Peer review of: Michal Stoklosa (American Cancer Society), No surge in illicit cigarettes after implementation of menthol ban in Nova Scotia, Tobacco Control 2018
For an explanation of what this post is, please see this brief footnote post.
by Carl V Phillips
by Carl V Phillips
by Carl V Phillips
by Carl V Phillips
by Carl V Phillips
USC Ended Partnership with Anheuser-Busch InBev in April; Ohio State and San Diego State Should Follow Suit
I have been informed by the USC Suzanne Dworak-Peck School of Social Work that the School and its research team that had been involved in the Smart Drinking Goals project terminated its involvement with the project in April 2018 and that they are no longer associated in any way with the project.The USC team had prepared toolkits summarizing the best current scientific thinking regarding environmental strategies for alcohol prevention. Although the team's involvement was apparently slated to last at least through 2018, they terminated their involvement in April and have completely disassociated themselves from the Smart Drinking Goals project.I applaud USC and this research team for dissociating from the project.The Rest of the StoryTo the best of my knowledge, the Ohio State University is still involved with the Smart Drinking Goals program, and in addition, since yesterday I have learned that San Diego State University also seems to be involved with the program. Both of these institutions should immediately follow the lead and example set by USC and terminate their involvement with this project and their partnership with Anheuser-Busch InBev.While public-private partnerships are sometimes tenable, in this case, you cannot have a credible partnership when the private corporation is bullying and disrespecting the autonomy of governments to implement their own public health measures to prevent excessive alcohol use and its associated harms. I cannot fathom an academic institution partnering with a company that went so far as to threaten a lawsuit against the city of Rostov in order to force it to allow the sale of beer at the World Cup soccer matches in Rostov Arena. Obviously, this completely undermines the supposed "smart drinking goals" initiative and exposes it for what it really is: a public relations hoax.I have since learned that San Diego State University has apparently also partnered with Anheuser-Busch InBev to aid this public relations initiative. According to the university, it accepted a $200,000 grant from the alcohol corporation to be a part of the "implementation planning" for the Smart Drinking Goals project.This grant completely exposes the hypocrisy of the alcohol company and demonstrates why this whole project is a hoax. Ironically, part of the San Diego State University project is to develop programs to reduce excessive alcohol consumption in sports arenas! Now you can see why this is a complete joke. At the same time that the company is, out of one side of its mouth, proclaiming that it cares about reducing alcohol consumption at sports arenas, from the other side of its mouth it is threatening to sue cities in order to force them to sell alcohol and facilitate excessive alcohol consumption in their sports arenas!This hypocrisy boggles the mind, and it demonstrates that the Smart Drinking Goals program is not a sincere effort to address public health concerns but instead, a public relations hoax.Hopefully, Ohio State and San Diego State will follow the example set by USC and immediately terminate their partnerships with Anheuser-Busch InBev.Original author: Michael Siegel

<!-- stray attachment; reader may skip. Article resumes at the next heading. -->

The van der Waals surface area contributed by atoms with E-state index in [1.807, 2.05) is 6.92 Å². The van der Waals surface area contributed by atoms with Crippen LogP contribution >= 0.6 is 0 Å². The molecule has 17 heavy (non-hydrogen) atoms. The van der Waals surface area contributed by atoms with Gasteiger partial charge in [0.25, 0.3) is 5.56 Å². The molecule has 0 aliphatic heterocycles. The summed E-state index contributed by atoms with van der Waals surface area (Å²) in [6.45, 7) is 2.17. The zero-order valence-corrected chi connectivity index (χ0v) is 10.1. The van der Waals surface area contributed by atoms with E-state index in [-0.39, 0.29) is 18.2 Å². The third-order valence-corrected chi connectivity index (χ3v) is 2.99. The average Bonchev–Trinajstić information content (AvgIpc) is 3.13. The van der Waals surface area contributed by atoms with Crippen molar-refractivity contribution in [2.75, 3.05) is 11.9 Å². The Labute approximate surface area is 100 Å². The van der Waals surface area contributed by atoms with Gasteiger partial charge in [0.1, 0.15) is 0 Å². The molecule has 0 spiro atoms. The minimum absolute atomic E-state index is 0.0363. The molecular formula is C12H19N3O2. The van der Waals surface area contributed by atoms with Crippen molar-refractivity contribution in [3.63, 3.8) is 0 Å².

Anheuser-Busch InBev Proves that Its Smart Drinking Goals Program is a Complete Hoax: Ohio State and USC Have Fallen Prey